Friday, August 1


Two scientists who were studying the feasibility of humans living peaceably among grizzly bears got a rude and violent surprise after conjecturing that grizzlies weren't necessarily a threat to humans: "The dozens of massive Siberian grizzly bears whose lives were catalogued for the groundbreaking eight-year study have been slaughtered in their nature sanctuary as a message to the Canadian researchers. The people who killed the bears nailed the gall bladder of a baby grizzly to the research station's kitchen wall as a gruesome taunt." Now the study, obviously, is over. A fascinating and heartbreaking story that illustrates exactly who are the world's most dangerous animals and why.

Thursday, July 31


This one's priceless. Our nation's top agency guaranteeing the safety of our food was closed for multiple violations of the D.C. Health Code - including "'water leaking excessively' in the ceiling, employees not wearing hair restraints, and inadequate cleaning of the inside of ice machines, cabinets, surfaces and equipment. The biggest problem, however, seemed to be mouse droppings found everywhere ..." There's that old bugaboo - animal feces - that the USDA can't seem to get away from. According to the Government Accountability Project, "an industry-friendly USDA protected a Colorado beef processor and failed to intervene when contaminated meat was discovered at the plant two years before a massive meat recall." But at least that time it wasn't mouse feces, right?

Wednesday, July 30


Those troublemakers at UPI are now reporting that there may be more mad cows involved in the recent Canadian case: Experts "cannot eliminate the possibility at least one other infected animal has resided within North America, its identity or fate unknown." The original mad cow, they say, "most likely had contracted the deadly disease from eating feed contaminated by the tissue from another cow carrying the illness." Contaminated feed, huh? But that would only be a problem if... say... Feed maker owns up to mad cow violation, FDA says. Uh oh. "But the prohibited feed posed a 'very, very small risk,' she says, because there have been no cases of mad cow disease in U.S. cattle." Round and round the logic goes.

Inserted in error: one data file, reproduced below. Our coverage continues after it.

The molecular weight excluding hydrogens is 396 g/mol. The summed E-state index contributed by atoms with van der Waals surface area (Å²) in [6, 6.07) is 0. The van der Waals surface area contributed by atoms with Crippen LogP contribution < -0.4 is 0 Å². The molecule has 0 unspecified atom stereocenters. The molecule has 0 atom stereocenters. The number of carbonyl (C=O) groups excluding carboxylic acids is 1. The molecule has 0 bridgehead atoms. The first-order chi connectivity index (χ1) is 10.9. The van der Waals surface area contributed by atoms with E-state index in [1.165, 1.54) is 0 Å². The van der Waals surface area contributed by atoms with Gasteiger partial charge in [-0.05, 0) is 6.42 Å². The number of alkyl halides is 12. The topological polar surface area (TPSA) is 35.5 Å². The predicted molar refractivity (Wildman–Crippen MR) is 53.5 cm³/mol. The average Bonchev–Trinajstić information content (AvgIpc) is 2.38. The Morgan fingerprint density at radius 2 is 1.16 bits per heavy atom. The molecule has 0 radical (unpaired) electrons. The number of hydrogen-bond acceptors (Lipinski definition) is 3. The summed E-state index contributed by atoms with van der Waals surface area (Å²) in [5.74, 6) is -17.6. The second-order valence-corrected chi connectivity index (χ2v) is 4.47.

In another reminder of the stupidity of bringing large unpredictable animals into town for entertainment purposes, two animals ran wild after escaping from a rodeo and a horse show. The rodeo bull was recaptured, but the horse was killed after it ran onto the highway and was hit by two cars, injuring one of the drivers. All in good fun, I guess.

Tuesday, July 29


The question's not that simple: Turns out even taking into account the differences between the two species, much of our mouse-based research may be wildly skewed due to the fact that the mice being studied are out of their freakin' minds from their hellish captivity. (via Vegan Porn) "Much of the research that relies on animals could be using brain-damaged subjects," says Discover Magazine, "jeopardizing the validity of the data it produces. This could mean that disease modeling, pharmaceutical research, and tests of chemical toxicity are tainted." It would also explain major errors like saccharin, thalidomide and the hundreds of chemicals whose effect on humans is out of sync with animal tests. Good thing India's premier drug research institute now says it can reduce animal testing by 80 percent through use of new computer programs. 80 percent, man. If they can, why not us?

Monday, July 28


What's the world coming to? "Hogs found wallowing in waste" yells the headline. Yeah, so what else is new? OK, I kid - the hogs were "in a putrid mix of urine, feces, and the decaying carcasses of about a dozen other hogs," but still - is our notion of animal cruelty changing? Perhaps so, since that's what the farmers involved have been charged with. On another animal farm, "filthy dogs, dying calves, starving pigs and sickly goats" have led to a similar charge. If this is the new world order, well, I'm all for it.